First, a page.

No. 7 Michigan State is heading to New York City for its third game of the NCAA Tournament, taking on No. 3 Kansas State for a bid to the Elite Eight. The Spartans survived week one of the tournament notching wins over No. 10 USC and No. 2 Marquette.
“It is in Madison Square Garden, which is the Mecca of all basketball,” head men's basketball coach Tom Izzo said. “We played there once, they have a little experience in there. And yet we’re going to be excited to be in there playing against a great team with a chance to play in an Elite Eight on the line. It doesn’t get any better than that.”
Michigan State ended the regular season with the offense firing on all cylinders, especially from deep, averaging nearly 85 points per game. However, the script has flipped in March: the Spartans are winning NCAA Tournament games based primarily on their defense.
In Sunday evening's upset over Marquette, Michigan State shot 2-16 from three and still managed to pull off a win, playing consistent gap defense that forced the Golden Eagles to turn the ball over 16 times.
“You can’t really depend on making shots - if they go in they go in,” graduate student forward Joey Hauser said. “But defensively, that’s something we can hang our hats on and something that’s going to travel.”
Sophomore guard Jaden Akins and senior forward Malik Hall are two of the players driving that impressive defensive play. The duo are consistently tasked with guarding the, building a brick wall on the perimeter that’s given opponents fits.
The Spartans have done an excellent job shutting down the opponent’s top players. USC’s best player, senior guard Boogie Ellis, put up just six points against MSU. Sophomore guard Tyler Kolek, arguably the best of Marquette’s starting five, put up just seven points and turned the ball over six times. Again, it’s defense that has propelled the Spartans to week two of the NCAA Tournament.
However, the offensive output hasn’t entirely dissipated despite the slump in three point shooting. Michigan State’s offense is coming from the paint, with its guards unafraid to play aggressive and drive at the best. Senior guard Tyson Walker has led that charge. He put up 23 points against Marquette Sunday, scoring impressive and essential baskets in the final minutes of the second half.
“He breaks down the defender, gets to his midrange, get to his step back, or gets to the rim,” Hauser said. “His finish around the rim is probably better than anyone I’ve seen or anyone I’ve played with.”
While Walker is certainly the star of the tournament so far, Michigan State has gotten production from across the lineup.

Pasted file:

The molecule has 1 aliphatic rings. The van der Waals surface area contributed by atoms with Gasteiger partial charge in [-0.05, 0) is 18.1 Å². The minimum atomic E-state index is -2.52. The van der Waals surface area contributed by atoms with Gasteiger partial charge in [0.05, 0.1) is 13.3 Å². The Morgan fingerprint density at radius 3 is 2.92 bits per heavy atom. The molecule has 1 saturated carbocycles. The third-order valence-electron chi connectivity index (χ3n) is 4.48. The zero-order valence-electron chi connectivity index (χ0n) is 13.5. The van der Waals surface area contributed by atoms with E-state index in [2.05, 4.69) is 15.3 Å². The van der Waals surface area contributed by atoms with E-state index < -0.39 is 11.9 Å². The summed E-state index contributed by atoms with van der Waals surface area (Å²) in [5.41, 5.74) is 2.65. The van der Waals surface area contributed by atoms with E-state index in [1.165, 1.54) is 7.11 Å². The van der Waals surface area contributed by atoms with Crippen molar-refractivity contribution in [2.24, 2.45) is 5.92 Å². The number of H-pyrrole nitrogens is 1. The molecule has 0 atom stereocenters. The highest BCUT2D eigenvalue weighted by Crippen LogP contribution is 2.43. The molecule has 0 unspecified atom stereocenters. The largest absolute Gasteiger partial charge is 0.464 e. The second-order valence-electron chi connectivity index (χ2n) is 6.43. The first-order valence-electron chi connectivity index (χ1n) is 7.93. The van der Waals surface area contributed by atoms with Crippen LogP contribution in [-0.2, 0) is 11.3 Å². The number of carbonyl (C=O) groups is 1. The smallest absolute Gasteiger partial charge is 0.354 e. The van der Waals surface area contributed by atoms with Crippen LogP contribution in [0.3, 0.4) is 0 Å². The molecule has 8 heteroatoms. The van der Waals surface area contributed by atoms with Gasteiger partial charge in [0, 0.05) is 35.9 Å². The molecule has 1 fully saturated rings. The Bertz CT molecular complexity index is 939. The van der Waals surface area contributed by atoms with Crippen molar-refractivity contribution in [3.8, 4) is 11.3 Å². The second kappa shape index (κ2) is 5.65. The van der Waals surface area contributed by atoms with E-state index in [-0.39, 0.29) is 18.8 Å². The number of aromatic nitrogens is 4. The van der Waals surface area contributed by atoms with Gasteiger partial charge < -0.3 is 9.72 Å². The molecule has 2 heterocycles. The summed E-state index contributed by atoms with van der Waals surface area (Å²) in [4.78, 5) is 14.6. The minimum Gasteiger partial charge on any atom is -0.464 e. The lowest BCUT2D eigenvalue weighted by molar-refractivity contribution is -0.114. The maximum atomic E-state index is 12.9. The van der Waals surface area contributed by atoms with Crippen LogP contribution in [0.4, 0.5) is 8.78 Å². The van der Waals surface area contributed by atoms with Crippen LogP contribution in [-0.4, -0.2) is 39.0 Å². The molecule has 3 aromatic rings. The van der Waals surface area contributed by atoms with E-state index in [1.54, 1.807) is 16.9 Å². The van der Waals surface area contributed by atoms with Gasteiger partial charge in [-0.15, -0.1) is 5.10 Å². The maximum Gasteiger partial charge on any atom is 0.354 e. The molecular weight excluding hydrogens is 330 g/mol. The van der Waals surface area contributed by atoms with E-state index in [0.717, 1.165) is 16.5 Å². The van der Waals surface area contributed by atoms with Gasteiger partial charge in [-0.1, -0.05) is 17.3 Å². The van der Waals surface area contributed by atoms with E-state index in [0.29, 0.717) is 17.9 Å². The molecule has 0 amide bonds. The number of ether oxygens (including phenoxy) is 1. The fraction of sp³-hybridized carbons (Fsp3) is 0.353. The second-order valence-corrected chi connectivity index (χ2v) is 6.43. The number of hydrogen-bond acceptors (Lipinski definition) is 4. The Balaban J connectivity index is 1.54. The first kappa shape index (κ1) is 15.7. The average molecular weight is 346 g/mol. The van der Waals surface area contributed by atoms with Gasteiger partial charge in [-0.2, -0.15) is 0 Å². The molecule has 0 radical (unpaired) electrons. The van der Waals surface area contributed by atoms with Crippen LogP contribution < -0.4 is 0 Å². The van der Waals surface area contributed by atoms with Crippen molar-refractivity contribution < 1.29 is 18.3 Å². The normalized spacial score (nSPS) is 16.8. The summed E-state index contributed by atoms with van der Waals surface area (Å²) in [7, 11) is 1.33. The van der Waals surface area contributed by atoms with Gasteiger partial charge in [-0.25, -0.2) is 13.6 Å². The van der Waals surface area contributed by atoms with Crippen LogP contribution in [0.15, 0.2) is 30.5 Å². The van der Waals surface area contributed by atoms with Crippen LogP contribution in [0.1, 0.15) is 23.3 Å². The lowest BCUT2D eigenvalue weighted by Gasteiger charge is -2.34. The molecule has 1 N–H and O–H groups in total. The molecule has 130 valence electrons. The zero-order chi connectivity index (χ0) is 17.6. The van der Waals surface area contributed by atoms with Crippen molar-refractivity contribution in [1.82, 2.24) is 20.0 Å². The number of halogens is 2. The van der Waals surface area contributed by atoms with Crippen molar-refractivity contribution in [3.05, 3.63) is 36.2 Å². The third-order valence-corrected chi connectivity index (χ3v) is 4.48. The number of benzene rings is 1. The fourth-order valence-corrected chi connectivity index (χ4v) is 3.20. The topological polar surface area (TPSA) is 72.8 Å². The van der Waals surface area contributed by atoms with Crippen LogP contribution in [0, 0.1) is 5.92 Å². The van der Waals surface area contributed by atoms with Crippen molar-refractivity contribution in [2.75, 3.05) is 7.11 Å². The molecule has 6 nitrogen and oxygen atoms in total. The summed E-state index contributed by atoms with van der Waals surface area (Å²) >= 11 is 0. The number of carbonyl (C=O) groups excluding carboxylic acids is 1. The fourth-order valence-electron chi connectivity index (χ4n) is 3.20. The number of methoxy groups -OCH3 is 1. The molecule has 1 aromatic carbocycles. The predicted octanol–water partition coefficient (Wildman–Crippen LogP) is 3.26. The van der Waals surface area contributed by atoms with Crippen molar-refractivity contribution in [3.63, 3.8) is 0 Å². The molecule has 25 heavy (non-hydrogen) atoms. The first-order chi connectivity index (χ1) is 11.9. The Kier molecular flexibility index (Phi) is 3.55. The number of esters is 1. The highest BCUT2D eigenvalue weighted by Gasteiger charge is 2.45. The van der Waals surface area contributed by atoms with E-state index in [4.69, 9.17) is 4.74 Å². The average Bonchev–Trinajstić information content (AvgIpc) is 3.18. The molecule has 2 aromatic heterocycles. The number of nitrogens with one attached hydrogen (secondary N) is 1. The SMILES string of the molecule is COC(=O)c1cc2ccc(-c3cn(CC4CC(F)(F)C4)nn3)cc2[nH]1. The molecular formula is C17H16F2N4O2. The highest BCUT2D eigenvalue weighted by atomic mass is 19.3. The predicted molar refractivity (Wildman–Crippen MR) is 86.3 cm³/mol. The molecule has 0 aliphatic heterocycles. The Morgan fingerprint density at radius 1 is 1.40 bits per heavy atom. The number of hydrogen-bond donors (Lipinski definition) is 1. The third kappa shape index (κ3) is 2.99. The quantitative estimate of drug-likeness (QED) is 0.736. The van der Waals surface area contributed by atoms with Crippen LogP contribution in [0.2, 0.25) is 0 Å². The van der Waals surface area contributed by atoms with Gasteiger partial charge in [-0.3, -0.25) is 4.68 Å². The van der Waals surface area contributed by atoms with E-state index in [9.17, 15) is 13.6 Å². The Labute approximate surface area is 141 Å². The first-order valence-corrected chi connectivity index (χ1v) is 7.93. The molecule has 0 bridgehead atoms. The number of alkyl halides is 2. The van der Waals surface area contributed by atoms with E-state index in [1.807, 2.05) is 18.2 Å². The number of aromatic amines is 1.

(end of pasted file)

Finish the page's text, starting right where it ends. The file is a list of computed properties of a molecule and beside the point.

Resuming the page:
Hauser has been ever-reliable; he scored a team-high 17 points against USC in the first round and 14 points against the Golden Eagles in the second. Junior guard A.J. Hoggard hasn’t put up any eye-popping stat lines yet, but he’s pushing the ball down the court quickly and avoiding silly shots that halt offensive momentum.
Even junior center Mady Sissoko, who’s been inconsistent through most of the season, has been a key piece of the squad. He was especially strong in MSU’s upset win over No. 2 seed Marquette, blocking two key shots in the waning minutes and tallying eight points and 10 rebounds.
Continued production from players not named Walker and Hauser is essential if Michigan State wants to keep dancing beyond Thursday.
Scouting the opponent
Kansas State ended the regular season in third place in its conference standings, finishing beyond Kansas and Texas in a deep Big 12. More recently, the Wildcats defeated No. 14 seed Montana State and No. 6 Kentucky in the first weekend of the NCAA Tournament.
“They’re really talented,” Akins said. “They get up and down, play fast pace. Athletic, play defense. They’re a really good team.”
Senior Keyontae Johnson is the name Michigan State will have circled, underlined and highlighted in red on the scouting report. The 6-foot-6 forward can score anywhere on the court; his length makes him a force to be reckoned with in the paint, but shooting 40.5% from beyond the arc, one can’t afford to drop in coverage. Johnson leads the team in both points (17.5) and rebounds (seven) per game.
In terms of guard play, senior Markquis Nowell is another highly-talented player to be keyed-in on at all times. Averaging a team high 7.8 rebounds per game, he’s an excellent distributor; however, he also has a scary scoring ability, averaging 17.1 points per game on the season. Nowell was key in Kansas State’s win over Kentucky in the second round of the tournament, notching 27 points, nine assists and three steals.
“He’s the engine that makes the team go,” Akins said. “We just gotta try to slow him down.”
Tipoff is set for 6:30 p.m. from Madison Square Garden.